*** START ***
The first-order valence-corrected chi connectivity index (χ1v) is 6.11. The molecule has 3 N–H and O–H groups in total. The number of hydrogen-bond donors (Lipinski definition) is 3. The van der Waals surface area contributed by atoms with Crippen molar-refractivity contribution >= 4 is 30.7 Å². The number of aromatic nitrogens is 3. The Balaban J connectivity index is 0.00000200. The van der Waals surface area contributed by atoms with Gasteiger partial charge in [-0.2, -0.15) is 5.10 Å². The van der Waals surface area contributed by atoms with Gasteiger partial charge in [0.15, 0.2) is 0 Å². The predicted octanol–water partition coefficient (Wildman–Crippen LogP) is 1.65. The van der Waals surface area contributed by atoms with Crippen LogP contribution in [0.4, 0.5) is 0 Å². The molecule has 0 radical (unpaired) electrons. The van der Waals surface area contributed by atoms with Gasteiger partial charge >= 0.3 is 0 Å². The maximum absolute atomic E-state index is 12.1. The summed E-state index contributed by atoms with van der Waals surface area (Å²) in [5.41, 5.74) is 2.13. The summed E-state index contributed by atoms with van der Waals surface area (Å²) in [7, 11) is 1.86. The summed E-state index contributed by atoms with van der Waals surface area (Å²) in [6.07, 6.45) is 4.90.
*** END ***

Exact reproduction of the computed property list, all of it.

The first-order valence-corrected chi connectivity index (χ1v) is 6.11. The molecule has 3 N–H and O–H groups in total. The number of hydrogen-bond donors (Lipinski definition) is 3. The van der Waals surface area contributed by atoms with Crippen molar-refractivity contribution >= 4 is 30.7 Å². The number of aromatic nitrogens is 3. The Balaban J connectivity index is 0.00000200. The van der Waals surface area contributed by atoms with Gasteiger partial charge in [-0.2, -0.15) is 5.10 Å². The van der Waals surface area contributed by atoms with Gasteiger partial charge in [0.15, 0.2) is 0 Å². The predicted octanol–water partition coefficient (Wildman–Crippen LogP) is 1.65. The van der Waals surface area contributed by atoms with Crippen LogP contribution in [0.4, 0.5) is 0 Å². The molecule has 0 radical (unpaired) electrons. The van der Waals surface area contributed by atoms with Gasteiger partial charge >= 0.3 is 0 Å². The maximum absolute atomic E-state index is 12.1. The summed E-state index contributed by atoms with van der Waals surface area (Å²) in [5.41, 5.74) is 2.13. The summed E-state index contributed by atoms with van der Waals surface area (Å²) in [7, 11) is 1.86. The summed E-state index contributed by atoms with van der Waals surface area (Å²) in [6.07, 6.45) is 4.90.